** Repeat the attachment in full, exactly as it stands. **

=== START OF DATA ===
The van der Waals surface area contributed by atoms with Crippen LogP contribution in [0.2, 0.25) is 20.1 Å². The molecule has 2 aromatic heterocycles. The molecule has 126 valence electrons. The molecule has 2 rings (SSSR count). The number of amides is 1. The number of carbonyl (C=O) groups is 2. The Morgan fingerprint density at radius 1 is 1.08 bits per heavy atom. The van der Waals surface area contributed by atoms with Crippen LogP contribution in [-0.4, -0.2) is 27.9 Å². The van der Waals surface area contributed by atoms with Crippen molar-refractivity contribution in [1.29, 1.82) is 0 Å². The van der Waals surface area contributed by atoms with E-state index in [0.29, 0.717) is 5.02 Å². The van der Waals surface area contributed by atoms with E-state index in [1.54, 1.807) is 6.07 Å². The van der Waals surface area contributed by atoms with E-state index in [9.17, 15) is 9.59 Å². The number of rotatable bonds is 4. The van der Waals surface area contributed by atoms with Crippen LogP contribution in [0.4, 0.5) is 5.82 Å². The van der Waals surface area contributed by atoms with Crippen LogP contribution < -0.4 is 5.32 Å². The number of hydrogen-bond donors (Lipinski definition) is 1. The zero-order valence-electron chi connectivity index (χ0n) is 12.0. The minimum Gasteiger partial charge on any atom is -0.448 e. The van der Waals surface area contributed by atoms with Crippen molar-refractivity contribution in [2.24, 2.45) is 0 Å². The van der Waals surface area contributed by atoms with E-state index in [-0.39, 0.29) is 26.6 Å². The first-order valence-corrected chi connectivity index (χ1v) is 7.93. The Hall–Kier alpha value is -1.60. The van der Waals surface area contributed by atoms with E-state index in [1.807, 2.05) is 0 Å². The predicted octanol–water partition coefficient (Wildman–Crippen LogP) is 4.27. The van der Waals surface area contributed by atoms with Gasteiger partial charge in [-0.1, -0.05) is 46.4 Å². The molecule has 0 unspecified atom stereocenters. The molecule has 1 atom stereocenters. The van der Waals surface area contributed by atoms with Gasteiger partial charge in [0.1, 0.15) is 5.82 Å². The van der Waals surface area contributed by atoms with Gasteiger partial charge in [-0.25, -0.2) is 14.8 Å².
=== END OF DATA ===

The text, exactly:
The van der Waals surface area contributed by atoms with Crippen LogP contribution in [0.2, 0.25) is 20.1 Å². The molecule has 2 aromatic heterocycles. The molecule has 126 valence electrons. The molecule has 2 rings (SSSR count). The number of amides is 1. The number of carbonyl (C=O) groups is 2. The Morgan fingerprint density at radius 1 is 1.08 bits per heavy atom. The van der Waals surface area contributed by atoms with Crippen LogP contribution in [-0.4, -0.2) is 27.9 Å². The van der Waals surface area contributed by atoms with Crippen molar-refractivity contribution in [1.29, 1.82) is 0 Å². The van der Waals surface area contributed by atoms with E-state index in [0.29, 0.717) is 5.02 Å². The van der Waals surface area contributed by atoms with E-state index in [1.54, 1.807) is 6.07 Å². The van der Waals surface area contributed by atoms with E-state index in [9.17, 15) is 9.59 Å². The number of rotatable bonds is 4. The van der Waals surface area contributed by atoms with Crippen LogP contribution in [0.4, 0.5) is 5.82 Å². The van der Waals surface area contributed by atoms with Crippen LogP contribution < -0.4 is 5.32 Å². The number of hydrogen-bond donors (Lipinski definition) is 1. The zero-order valence-electron chi connectivity index (χ0n) is 12.0. The minimum Gasteiger partial charge on any atom is -0.448 e. The van der Waals surface area contributed by atoms with Crippen molar-refractivity contribution in [2.24, 2.45) is 0 Å². The van der Waals surface area contributed by atoms with E-state index in [-0.39, 0.29) is 26.6 Å². The first-order valence-corrected chi connectivity index (χ1v) is 7.93. The Hall–Kier alpha value is -1.60. The van der Waals surface area contributed by atoms with E-state index in [1.807, 2.05) is 0 Å². The predicted octanol–water partition coefficient (Wildman–Crippen LogP) is 4.27. The van der Waals surface area contributed by atoms with Gasteiger partial charge in [-0.1, -0.05) is 46.4 Å². The molecule has 0 unspecified atom stereocenters. The molecule has 1 atom stereocenters. The van der Waals surface area contributed by atoms with Gasteiger partial charge in [0.1, 0.15) is 5.82 Å². The van der Waals surface area contributed by atoms with Gasteiger partial charge in [-0.25, -0.2) is 14.8 Å².